About 600 Afghan interpreters who served with British forces fighting the Taliban in southern Afghanistan will be allowed to stay in the UK, the government has said.
Prime Minister David Cameron initially opposed the decision, but backed down after a campaign that called for interpreters and their families to be allowed to settle under a similar package to one supporting Iraqi interpreters, and a legal challenge in the UK High Court.
A source from Cameron's office in Downing Street said on Wednesday that he was now preparing to offer five-year visas to those who served on the front line for a year or more.
Cameron had said earlier that Afghan interpreters, who said they were under threat of attack from the Taliban in their homeland because of their work with foreign forces, should only be allowed to stay in Britain "in extremis".
"When we think of all that we have spent and all the cost in money and human lives we have put into Afghanistan, we should do everything we can to encourage talented Afghans to stay in their country and contribute to it," he said.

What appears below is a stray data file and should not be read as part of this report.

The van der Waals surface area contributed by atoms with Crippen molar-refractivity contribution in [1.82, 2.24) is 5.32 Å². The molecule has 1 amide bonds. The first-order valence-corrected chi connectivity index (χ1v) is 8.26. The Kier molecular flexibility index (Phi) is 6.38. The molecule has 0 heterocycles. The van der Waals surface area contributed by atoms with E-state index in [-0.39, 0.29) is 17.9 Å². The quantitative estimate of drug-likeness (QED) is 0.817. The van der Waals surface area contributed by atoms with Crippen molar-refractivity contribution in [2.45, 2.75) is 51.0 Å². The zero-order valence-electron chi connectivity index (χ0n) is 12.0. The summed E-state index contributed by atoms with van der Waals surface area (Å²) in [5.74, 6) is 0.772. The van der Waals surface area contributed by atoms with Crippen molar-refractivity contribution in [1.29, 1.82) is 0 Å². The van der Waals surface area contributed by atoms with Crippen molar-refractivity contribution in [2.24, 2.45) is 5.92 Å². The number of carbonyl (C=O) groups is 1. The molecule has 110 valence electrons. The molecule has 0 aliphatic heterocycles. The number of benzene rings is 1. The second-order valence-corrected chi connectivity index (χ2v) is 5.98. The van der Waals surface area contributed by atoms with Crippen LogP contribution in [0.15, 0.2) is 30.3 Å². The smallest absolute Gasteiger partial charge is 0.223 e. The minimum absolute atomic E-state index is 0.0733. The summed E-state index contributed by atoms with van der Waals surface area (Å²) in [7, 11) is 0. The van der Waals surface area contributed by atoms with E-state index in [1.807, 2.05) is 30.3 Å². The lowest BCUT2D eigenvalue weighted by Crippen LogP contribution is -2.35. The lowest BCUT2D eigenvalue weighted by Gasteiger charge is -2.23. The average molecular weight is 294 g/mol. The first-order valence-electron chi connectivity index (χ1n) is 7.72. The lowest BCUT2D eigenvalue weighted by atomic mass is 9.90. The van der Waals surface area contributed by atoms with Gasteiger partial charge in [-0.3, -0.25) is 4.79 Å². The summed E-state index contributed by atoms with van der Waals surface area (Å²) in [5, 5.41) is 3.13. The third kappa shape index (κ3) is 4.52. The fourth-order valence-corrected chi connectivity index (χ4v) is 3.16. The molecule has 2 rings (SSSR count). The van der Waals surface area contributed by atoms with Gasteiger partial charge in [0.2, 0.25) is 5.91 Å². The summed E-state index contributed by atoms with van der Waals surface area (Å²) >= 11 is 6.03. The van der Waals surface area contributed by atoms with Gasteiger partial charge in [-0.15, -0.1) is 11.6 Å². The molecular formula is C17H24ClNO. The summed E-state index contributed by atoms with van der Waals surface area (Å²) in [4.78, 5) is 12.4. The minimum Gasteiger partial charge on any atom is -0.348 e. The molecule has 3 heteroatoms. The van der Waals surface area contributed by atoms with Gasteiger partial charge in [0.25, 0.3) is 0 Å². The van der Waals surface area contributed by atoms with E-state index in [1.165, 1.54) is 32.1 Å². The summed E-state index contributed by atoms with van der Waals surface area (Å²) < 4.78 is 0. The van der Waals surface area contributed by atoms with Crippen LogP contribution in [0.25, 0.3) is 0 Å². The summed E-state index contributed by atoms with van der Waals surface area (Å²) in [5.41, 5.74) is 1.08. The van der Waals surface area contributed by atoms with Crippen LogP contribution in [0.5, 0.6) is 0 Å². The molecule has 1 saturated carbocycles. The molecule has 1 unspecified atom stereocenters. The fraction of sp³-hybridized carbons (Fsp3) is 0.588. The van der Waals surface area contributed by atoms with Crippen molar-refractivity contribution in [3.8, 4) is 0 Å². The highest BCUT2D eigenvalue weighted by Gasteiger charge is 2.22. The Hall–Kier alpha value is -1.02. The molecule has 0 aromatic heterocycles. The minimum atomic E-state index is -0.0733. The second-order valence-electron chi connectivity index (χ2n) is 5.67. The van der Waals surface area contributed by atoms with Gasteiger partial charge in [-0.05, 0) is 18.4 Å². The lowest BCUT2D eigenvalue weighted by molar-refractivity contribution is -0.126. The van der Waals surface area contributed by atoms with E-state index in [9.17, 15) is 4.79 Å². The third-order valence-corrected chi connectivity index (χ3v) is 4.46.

However, the Downing Street source said that Britain should recognise the service given by those who had regularly put themselves in real danger while working for the UK.
"The PM has been very clear that we should not turn our backs on those who have trod the same path as our soldiers in Helmand, consistently putting their lives at risk to help our troops achieve their mission," the source said.
"These proposals give them a choice: the opportunity to go on working in Afghanistan, learning new skills and to go on rebuilding their country or to come and make a new start in Britain."
Under the new proposals, those who wish to remain in Afghanistan will receive an improved financial offer under the new plans.
They will be paid their salary for five years if they train or study, or be paid for 18 months if not.
The interpreters' campaign included a petition this month calling for asylum in Britain.
Former Afghan interpreter Mohammad, who had been granted asylum, handed a petition to the foreign ministry that said that they faced the threat of being attacked by the Taliban in their homeland because of their work with foreign forces.
Three men who worked as interpreters for British forces in Afghanistan had launched a legal challenge this month to win the right to live in the UK.
They challenged the government's decision to refuse them the support offered to interpreters in Iraq, who were offered the right to indefinite leave to enter or settle in Britain, or instead a compensation package.
The UK is set to withdraw 3,800 of the country's 9,000 troops from Afghanistan this year, as the NATO-led foreign force prepares to withdraw all combat troops by the end of next year.